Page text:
By Lincoln Kirstein
More than any other artist, Walker Evans invented the images of essential America that we have long since accepted as fact, and his work has influenced not only modern photography but also literature, film and visual arts in other mediums.
The original edition of American Photographs was a carefully prepared letterpress production, published by The Museum of Modern Art in 1938 to accompany an exhibition of photographs by Evans that captured scenes of America in the early 1930s. As noted on the jacket of the first edition, Evans, “photographing in New England or Louisiana, watching a Cuban political funeral or a Mississippi flood, working cautiously so as to disturb nothing in the normal atmosphere of the average place, can be considered a kind of disembodied, burrowing eye, a conspirator against time and its hammers.”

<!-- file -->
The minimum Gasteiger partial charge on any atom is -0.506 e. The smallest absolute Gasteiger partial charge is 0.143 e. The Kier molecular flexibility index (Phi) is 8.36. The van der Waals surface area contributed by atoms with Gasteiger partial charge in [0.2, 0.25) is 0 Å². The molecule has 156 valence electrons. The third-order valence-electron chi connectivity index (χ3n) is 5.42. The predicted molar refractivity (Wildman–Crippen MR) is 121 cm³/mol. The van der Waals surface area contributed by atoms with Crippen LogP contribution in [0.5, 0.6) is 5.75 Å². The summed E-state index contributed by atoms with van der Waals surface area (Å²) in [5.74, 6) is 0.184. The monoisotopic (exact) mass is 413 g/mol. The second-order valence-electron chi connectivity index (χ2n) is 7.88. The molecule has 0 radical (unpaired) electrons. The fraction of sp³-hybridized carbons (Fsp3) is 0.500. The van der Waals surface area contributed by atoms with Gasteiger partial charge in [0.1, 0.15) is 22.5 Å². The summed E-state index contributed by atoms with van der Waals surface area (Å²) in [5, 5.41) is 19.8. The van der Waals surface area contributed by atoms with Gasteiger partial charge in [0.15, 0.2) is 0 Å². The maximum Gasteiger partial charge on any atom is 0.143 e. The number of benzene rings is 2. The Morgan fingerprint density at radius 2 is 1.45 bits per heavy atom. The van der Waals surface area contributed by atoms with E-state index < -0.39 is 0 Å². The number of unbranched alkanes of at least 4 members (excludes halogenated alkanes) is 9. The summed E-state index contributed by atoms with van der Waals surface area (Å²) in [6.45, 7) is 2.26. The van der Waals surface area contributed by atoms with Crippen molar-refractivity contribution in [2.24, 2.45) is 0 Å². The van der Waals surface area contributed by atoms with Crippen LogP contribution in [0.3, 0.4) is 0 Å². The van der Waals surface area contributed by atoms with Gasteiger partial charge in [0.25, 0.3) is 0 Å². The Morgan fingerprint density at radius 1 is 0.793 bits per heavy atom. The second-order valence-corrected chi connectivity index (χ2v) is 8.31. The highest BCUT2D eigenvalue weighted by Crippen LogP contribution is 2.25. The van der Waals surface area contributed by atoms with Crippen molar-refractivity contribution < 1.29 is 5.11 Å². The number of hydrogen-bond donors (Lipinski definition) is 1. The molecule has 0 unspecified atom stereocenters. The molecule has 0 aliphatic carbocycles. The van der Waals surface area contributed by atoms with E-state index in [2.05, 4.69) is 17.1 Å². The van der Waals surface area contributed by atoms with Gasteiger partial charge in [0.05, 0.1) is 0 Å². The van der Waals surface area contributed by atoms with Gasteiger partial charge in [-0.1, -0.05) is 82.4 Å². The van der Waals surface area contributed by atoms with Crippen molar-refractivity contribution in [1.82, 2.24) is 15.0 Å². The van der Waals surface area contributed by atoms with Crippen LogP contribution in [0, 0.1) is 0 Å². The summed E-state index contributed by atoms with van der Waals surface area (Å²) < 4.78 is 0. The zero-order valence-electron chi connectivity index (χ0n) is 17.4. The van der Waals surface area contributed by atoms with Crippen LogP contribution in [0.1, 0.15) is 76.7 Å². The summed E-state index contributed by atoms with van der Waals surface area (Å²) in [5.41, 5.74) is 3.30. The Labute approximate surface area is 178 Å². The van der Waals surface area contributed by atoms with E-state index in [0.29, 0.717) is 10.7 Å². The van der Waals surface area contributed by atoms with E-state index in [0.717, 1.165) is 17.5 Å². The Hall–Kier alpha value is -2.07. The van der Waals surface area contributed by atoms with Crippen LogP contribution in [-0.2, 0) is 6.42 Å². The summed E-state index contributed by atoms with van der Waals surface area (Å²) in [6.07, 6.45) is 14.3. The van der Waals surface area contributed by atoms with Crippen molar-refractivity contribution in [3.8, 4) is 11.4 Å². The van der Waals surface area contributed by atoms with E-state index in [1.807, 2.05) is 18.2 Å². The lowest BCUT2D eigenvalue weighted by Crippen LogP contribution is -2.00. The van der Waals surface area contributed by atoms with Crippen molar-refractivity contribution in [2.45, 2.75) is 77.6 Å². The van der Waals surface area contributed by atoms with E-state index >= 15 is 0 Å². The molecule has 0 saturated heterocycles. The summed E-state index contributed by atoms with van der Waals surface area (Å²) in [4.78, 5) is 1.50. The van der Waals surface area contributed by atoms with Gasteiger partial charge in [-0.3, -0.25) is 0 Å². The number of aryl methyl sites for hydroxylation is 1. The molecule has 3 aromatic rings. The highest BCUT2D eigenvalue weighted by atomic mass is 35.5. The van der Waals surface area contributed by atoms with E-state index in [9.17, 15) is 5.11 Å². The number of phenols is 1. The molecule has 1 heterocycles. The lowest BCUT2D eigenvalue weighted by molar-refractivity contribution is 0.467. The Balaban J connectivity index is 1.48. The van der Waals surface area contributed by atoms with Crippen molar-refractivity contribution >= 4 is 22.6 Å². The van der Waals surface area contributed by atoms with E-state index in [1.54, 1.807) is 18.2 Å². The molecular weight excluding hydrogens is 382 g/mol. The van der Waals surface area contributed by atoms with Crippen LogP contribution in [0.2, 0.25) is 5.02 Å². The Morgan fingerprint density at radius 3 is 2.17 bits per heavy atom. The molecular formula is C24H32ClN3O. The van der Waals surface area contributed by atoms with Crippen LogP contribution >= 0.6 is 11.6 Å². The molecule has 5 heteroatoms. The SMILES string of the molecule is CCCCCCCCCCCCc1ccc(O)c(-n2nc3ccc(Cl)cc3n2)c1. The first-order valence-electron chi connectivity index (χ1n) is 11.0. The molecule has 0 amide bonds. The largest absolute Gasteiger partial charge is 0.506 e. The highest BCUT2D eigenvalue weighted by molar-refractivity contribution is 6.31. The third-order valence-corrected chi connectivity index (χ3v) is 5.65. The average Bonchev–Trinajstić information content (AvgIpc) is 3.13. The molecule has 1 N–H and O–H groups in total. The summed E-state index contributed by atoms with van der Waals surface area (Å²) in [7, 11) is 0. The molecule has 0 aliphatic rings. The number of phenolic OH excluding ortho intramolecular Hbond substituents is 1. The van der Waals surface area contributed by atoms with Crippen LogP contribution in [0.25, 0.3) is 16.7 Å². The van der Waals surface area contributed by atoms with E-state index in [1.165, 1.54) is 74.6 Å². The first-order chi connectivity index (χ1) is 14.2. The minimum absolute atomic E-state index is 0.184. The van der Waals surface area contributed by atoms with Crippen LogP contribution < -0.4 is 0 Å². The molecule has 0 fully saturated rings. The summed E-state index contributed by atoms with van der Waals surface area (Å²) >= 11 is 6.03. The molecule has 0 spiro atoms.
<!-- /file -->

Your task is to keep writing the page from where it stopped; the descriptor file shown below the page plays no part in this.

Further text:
This seventy-fifth anniversary edition of American Photographs, made with new reproductions, recreates the original 1938 edition as closely as possible to make the landmark publication available for a new generation. American Photographs has fallen out of print for long periods of time since it was first published, and even subsequent editions–two of which altered the design and typography of the book in small but significant ways–are often available only at libraries and rare bookstores. This version, like the fiftieth-anniversary edition produced by the Museum in 1988, captures the look and feel of the very first edition with the aid of new digital technologies.
Hardcover, 208 pages, 2012.
8 x .8 x 9.2